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Nancy Wiscutie-Crépeau: Raising Awareness About Reconciliation Issues in Education 

January 18, 2024 | Julie Robert

Update : May 17, 2024

The INRS-UQAT Joint Research Unit professor shares her vision for reconciliation in education  

Professor Nancy Wiscutie-Crépeau

Professor Nancy Wiscutie-Crépeau

Professor Nancy Wiscutie-Crépeau is an Indigenous education specialist with expertise in language teaching in Indigenous contexts. She focuses particularly on the place Indigenous languages in the educational sphere. She works from the standpoint of decolonizing research.  

In this capacity, and as a member of the INRS-UQAT Joint Research Unit in Indigenous Studies, Professor Wiscutie-Crépeau was invited to be a guest editor for the special issue of the Journal of the Canadian Association for Curriculum Studies (JCACS), 2023 edition. She co-authored the article “The Scope of the Truth and Reconciliation Commission in Canadian Francophone Contexts” with her colleagues Nicholas Ng-A-Fook from the University of Ottawa, Jo Anni Joncas from the Université de Sherbrooke, and Laurie Pageau from the Université du Québec à Chicoutimi.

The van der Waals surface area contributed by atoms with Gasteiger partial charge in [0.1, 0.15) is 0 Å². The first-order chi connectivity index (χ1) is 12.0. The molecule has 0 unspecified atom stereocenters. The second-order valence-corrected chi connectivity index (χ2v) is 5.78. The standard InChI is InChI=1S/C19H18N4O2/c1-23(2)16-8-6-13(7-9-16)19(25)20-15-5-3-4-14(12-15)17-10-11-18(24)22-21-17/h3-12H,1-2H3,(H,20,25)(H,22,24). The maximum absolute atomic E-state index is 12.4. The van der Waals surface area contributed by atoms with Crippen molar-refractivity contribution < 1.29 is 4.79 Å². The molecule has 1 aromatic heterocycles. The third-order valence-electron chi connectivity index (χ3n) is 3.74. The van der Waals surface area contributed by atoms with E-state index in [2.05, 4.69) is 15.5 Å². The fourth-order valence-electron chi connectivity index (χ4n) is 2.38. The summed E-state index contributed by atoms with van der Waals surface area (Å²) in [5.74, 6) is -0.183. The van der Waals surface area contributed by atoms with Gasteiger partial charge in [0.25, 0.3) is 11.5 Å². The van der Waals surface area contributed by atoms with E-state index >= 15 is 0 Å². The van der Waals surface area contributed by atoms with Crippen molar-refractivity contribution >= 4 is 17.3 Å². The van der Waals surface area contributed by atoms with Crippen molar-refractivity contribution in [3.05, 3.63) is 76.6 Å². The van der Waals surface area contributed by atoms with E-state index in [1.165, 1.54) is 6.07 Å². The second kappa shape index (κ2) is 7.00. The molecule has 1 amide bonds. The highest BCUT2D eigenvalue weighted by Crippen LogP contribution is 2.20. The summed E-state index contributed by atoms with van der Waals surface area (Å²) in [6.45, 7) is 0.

The article was a collective examination of the scope of the Truth and Reconciliation Commission’s Calls to Action in Francophone educational settings, which the Anicinabekwe researcher from Abitibi collaborated on. 

Here, Nancy Wiscutie-Crépeau shares her experience writing this text and her broader vision of reconciliation. 

What did you contribute to the journal? What is the broader context of the issue?  

This special issue looks at indigenization, reconciliation, decolonization, and identities in education, as well as education policy and curriculum. The aim of our collaboration was to take a look at the work being done in Canadian Francophone settings in order to better understand the particular position these communities have in the Canadian project of settler colonialism.  

The contributions to the article present emerging research carried out on several traditional Indigenous territories in Quebec, as well as theoretical reflections from researchers in Quebec, Alberta, and Saskatchewan.